Other essays in this collection deal with elements of cultural in the background of various stories in the Gospels. Elaine Phillips’s article on domestic architecture in Capernaum, Carl Laney on “Fishing the Sea of Galilee” and Chris McKinney’s “Pig Husbandry in Israel during the New Testament.” Aubrey Taylor’s chapter on the “Historical Basis of the Parable of the Pounds” deals with Roman taxation. (As a side note, this chapter does not have a single illustration in the print version of the book.)

A few of the chapters make a connection between a geographical location and a theological issue. Gordon Franz contributes a fascinating essay on the Valley of Hinnom as a metaphor for Hell. In this revised paper first read at the national Evangelical Theological Society meeting in 1987, Franz points out the earliest reference to Hinnom as a garbage dump comes from A. D. 1200. He therefore argues the word is not based on a Second Temple reality (a garbage dump), but it refers to a place of eschatological judgment (325).

Each article in this Geographical Commentary is well researched and written. Each has detailed bibliography pointing interested readers to detailed studies on the topic considered. The book can be used as reference or as a running commentary as one is reading through one of the Gospels. Since the articles are rich in details, the book would be an excellent companion for someone traveling to Israel for a study tour.

iPad Screen Shot

Logos Bible Software Version

Like most Lexham publications, this book was published in both print and Logos Library formats. The electronic version of the book makes full use of the Logos system, including indexed searching and linking key words to other resources. For example, all biblical text is linked to your preferred Bible, or users can hover over the reference to read the text.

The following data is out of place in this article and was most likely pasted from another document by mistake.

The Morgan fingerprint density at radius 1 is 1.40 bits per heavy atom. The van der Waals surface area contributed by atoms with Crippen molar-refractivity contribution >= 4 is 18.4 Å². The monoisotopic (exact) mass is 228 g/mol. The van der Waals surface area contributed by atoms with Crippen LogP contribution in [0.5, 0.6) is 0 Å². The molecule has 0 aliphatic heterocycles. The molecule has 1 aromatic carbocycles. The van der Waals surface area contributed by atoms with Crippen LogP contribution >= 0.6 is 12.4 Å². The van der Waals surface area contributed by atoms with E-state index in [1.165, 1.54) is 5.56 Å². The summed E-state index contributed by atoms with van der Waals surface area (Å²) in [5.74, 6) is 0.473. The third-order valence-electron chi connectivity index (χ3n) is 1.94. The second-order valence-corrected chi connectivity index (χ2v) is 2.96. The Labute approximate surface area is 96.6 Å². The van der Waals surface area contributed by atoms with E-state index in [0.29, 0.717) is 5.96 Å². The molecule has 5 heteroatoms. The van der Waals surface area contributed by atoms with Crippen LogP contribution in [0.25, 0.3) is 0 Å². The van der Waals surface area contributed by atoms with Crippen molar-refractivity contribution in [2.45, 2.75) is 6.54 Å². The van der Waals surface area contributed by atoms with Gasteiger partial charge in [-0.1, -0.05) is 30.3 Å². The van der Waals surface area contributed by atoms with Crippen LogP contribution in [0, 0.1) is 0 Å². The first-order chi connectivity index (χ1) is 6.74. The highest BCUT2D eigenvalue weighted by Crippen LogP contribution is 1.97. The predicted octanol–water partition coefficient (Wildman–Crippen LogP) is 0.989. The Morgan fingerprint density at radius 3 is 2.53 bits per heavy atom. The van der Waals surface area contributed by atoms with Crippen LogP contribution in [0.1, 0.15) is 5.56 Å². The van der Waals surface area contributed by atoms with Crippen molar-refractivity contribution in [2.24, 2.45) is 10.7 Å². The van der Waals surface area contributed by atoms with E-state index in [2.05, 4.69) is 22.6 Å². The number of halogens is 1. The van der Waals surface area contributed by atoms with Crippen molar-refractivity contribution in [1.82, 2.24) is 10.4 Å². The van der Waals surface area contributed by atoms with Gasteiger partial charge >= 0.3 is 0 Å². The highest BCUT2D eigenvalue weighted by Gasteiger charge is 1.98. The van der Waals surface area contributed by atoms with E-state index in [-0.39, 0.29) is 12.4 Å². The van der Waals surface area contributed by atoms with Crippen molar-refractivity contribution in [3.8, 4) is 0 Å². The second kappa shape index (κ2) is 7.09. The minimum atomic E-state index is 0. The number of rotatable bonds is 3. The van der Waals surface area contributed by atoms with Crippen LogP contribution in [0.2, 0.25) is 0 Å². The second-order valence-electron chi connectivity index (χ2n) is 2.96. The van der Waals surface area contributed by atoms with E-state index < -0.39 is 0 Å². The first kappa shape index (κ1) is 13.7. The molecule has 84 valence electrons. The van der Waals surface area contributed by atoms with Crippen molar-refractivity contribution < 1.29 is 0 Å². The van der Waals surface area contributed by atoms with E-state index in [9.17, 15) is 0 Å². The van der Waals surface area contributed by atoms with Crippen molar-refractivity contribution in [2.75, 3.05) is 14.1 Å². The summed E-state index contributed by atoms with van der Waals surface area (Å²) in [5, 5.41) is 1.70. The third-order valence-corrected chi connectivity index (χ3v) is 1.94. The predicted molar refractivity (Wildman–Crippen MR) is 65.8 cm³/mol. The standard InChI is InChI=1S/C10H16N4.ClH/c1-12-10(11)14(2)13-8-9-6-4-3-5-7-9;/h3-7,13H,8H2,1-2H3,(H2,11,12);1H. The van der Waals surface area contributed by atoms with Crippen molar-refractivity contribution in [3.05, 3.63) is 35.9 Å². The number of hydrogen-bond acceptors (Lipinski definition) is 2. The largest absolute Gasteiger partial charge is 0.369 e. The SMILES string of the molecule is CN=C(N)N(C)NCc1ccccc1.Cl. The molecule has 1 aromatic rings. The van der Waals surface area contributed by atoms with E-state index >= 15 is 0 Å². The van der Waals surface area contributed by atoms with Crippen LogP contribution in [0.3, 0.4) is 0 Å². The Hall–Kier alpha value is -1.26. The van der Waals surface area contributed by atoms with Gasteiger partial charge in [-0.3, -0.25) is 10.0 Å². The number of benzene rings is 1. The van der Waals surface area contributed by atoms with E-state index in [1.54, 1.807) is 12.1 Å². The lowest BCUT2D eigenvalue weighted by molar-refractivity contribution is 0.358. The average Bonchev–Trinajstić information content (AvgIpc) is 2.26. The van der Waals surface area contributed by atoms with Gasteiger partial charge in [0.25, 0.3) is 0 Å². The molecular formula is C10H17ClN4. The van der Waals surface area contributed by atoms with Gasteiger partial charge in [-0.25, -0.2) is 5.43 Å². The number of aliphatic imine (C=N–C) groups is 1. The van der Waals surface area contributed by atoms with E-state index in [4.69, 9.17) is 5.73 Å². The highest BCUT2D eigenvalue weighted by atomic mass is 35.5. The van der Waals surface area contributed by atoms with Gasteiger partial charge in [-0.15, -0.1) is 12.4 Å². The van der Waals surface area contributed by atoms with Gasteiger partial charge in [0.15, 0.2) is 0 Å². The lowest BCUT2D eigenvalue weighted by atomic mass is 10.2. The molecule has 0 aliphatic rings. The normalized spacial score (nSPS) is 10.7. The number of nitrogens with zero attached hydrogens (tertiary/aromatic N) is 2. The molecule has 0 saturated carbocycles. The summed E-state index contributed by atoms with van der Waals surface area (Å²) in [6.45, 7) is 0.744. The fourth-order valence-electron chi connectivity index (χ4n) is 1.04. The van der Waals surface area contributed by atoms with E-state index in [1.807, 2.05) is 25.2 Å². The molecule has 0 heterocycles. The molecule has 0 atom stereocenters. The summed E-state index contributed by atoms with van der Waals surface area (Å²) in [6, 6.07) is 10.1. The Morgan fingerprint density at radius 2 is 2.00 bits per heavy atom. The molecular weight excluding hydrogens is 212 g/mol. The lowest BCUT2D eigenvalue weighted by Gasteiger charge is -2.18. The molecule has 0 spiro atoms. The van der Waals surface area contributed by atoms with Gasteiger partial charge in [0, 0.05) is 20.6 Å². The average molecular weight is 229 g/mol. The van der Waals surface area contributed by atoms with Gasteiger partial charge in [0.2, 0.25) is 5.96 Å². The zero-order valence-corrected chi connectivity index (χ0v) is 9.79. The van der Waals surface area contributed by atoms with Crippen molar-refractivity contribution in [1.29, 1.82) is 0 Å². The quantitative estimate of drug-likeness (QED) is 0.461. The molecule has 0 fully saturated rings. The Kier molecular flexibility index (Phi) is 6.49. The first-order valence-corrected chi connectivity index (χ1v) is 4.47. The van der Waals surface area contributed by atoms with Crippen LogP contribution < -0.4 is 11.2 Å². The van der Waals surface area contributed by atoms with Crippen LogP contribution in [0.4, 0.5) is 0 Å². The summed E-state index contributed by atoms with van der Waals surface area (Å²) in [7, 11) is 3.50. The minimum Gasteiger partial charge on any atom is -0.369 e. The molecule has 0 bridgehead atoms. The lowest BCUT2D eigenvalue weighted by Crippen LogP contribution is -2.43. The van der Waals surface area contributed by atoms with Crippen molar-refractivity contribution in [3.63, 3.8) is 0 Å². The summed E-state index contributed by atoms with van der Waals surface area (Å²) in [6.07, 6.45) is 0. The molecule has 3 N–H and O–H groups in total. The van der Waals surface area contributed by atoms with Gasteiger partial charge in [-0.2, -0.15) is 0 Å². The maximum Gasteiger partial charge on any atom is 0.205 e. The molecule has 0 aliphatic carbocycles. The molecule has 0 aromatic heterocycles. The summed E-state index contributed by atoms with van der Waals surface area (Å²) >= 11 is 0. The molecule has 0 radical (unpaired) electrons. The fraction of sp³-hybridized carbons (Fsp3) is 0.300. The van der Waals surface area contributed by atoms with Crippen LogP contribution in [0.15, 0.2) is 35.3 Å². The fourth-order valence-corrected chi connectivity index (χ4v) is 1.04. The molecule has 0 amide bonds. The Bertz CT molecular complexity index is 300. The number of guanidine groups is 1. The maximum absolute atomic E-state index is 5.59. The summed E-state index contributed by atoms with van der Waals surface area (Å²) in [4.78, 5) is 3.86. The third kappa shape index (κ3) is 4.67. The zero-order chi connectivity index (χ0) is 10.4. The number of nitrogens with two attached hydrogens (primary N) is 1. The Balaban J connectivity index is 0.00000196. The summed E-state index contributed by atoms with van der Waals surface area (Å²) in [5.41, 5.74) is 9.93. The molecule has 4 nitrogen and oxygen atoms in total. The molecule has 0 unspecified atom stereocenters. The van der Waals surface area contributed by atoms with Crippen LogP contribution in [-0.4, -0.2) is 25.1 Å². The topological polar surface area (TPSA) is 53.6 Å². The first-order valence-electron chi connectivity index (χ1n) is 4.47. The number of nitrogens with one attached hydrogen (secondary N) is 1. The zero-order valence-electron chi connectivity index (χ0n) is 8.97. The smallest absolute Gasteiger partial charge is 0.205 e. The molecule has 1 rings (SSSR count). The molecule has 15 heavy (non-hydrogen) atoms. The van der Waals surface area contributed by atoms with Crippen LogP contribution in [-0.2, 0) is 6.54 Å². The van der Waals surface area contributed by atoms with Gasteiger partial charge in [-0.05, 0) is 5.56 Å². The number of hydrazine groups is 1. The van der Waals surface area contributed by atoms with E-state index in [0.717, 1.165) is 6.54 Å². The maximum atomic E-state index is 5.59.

The electronic version of this book has many more images and graphic than the book and cab include videos. For example, in the five-page section entitled “Millstones in Capernaum” (Matthew 17:24-18:14), the print edition has two photographs. The Logos format book has a map of Galilee, an info-graphic of the synagogue at Capernaum, and links to two videos, a walk-through of Capernaum which plays in the Logos software itself and a link to a seven-minute video, “Capernaum: Jesus’ Base of Operations in Galilee” on FaithlifeTV.com. This video is from The Cultural Context of the Bible series with David A. deSilva (although the narration sounds like it was produced with speech-to-text software). Maps, photographs and other graphics can be copied and pasted into your own documents (Word and PowerPoint, be sure to cite your source!). Many of the inforgraphics and other resources appear in many other Faithlife resources.

The electronic version includes all the same footnotes and bibliography as the print version, and includes a “see also” section which lists all the links appearing in the section. One advantage to the electronic version is the ability to cut/paste these references into a document, or to copy them to BibTex for use in bibliography management software. Usually Logos resources are tagged to open a resource if you owe the book, but I noticed Anchor Bible Dictionary articles are not tagged to open the article within Logos.